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Perinatal Mood & Anxiety Disorders (PMAD)
Perinatal Mental Health Disorders
Are you feeling sad or depressed?
Do you feel more irritable or angry with those around you?
Are you having difficulty bonding with your baby?
Do you feel anxious or panicky?
Are you having problems with eating or sleeping?
Are you having upsetting thoughts that you can’t get out of your mind?
Do you feel as if you are “out of control” or “going crazy”?
Do you feel like you never should have become a parent?
Are you worried that you might hurt your baby or yourself?
Any of these symptoms, and many more, could indicate that you have a form of perinatal mental health disorder, such as postpartum depression. While many parents experience some mild mood changes during or after the birth of a child, 15 to 20% of women experience more significant symptoms of depression or anxiety. Please know that with informed care you can prevent a worsening of these symptoms and can fully recover. There is no reason to continue to suffer.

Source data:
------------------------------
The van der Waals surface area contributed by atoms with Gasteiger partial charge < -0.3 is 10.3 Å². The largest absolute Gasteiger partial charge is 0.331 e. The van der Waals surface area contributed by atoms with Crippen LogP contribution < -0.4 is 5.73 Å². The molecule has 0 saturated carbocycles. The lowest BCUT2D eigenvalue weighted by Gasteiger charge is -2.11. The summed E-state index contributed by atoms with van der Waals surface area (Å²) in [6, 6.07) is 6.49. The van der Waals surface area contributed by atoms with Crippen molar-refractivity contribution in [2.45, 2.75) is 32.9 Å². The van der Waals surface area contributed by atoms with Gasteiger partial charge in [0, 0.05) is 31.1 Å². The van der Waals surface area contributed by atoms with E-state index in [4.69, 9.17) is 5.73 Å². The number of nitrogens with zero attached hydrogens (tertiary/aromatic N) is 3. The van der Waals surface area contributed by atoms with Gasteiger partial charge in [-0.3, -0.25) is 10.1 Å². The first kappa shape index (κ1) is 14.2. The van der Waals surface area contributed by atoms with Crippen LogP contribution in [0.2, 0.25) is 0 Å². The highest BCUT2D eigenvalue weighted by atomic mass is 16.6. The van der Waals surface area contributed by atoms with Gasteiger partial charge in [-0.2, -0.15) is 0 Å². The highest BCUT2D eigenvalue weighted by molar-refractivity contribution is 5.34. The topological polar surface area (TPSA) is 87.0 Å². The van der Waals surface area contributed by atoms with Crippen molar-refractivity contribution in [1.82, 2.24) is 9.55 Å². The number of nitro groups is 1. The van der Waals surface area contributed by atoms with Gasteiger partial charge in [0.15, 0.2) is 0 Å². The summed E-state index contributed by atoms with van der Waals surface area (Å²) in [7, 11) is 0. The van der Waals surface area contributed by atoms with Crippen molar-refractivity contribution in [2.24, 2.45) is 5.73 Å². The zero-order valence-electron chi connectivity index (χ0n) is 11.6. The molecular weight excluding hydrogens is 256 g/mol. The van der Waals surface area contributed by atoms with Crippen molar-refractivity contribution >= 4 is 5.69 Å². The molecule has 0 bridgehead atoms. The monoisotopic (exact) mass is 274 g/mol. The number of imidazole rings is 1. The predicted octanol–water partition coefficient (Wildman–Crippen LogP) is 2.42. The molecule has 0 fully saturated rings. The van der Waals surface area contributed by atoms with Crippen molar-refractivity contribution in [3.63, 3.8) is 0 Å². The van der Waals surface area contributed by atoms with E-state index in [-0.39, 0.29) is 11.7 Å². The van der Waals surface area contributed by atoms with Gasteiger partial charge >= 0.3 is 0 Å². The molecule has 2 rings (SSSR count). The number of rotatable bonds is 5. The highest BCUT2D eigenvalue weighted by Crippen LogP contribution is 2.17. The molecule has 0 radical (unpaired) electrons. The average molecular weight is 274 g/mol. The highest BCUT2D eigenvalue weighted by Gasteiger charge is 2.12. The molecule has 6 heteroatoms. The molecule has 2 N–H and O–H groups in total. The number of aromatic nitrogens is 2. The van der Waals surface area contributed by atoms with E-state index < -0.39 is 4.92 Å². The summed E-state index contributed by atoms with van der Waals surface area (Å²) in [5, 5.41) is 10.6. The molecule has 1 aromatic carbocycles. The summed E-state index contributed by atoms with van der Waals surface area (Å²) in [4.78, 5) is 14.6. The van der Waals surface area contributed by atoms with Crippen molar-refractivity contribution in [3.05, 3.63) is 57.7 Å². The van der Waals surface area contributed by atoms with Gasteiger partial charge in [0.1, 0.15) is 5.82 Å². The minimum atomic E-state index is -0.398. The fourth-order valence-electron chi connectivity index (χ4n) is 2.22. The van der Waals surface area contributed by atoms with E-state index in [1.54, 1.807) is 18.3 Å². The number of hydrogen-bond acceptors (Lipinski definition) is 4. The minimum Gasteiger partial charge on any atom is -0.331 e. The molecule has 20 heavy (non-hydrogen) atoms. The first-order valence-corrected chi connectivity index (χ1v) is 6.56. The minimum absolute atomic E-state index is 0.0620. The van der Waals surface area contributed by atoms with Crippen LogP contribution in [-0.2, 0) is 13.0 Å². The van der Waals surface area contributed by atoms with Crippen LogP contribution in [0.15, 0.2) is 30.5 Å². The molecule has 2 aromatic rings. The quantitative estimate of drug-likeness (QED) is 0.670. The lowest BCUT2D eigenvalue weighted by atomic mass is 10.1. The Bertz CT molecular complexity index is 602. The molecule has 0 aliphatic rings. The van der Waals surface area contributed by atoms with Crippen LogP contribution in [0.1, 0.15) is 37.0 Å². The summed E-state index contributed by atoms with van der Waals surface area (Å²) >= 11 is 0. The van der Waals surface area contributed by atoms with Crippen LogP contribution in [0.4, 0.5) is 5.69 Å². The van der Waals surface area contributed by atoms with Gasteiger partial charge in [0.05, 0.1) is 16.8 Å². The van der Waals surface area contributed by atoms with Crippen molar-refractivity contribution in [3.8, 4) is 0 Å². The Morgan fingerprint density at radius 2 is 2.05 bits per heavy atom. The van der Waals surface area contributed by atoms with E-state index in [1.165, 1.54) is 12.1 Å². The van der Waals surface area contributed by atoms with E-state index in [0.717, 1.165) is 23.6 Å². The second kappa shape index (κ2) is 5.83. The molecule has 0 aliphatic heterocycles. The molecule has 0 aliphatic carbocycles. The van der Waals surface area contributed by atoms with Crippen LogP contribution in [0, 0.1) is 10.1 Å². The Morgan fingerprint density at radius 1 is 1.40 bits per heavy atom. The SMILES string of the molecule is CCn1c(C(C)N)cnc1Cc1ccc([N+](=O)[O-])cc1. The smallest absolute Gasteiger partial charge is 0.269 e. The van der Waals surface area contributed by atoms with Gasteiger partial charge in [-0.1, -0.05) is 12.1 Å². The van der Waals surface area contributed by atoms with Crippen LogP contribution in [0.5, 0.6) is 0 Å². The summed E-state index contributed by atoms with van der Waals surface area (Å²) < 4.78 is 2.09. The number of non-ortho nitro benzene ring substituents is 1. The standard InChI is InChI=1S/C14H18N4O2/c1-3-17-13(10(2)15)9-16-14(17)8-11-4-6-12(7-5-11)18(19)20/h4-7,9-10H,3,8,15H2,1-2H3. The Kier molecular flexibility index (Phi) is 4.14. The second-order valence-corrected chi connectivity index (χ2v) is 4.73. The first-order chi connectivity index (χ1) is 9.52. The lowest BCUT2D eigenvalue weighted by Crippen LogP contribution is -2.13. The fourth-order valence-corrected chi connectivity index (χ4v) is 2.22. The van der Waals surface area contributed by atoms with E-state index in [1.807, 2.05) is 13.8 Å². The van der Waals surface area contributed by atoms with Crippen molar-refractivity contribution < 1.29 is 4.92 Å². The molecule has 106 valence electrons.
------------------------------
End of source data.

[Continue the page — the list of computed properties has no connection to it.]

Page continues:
Parents of every culture, age, income level and race can develop perinatal mental health disorders. Symptoms can appear any time during pregnancy and the first 12 months after childbirth. There are effective and well-researched treatment options to help you recover. Although the term “postpartum depression” is most often used, there are actually several forms of illness that parents may experience, including: Perinatal Depression (PPD), Perinatal Anxiety (PPA), Perinatal Obsessive Compulsive Disorder (PPOCD), Postpartum Post-Traumatic Stress Disorder (PP-PTSD), Bipolar Mood Disorders, Postpartum Psychosis (PPP).
Medication In The Perinatal Period
Mother To Baby
Is It Safe for Me and My Baby?
Expert, confidential & no-cost information about medications and other exposures during pregnancy and breastfeeding by phone, text, email and chat.
Immediate Support, Virtual Support Groups
Postpartum Support International
It is the vision of PSI that every woman and family worldwide will have access to information, social support, and informed professional care to deal with mental health issues related to childbearing. PSI promotes this vision through advocacy and collaboration, and by educating and training the professional community and the public.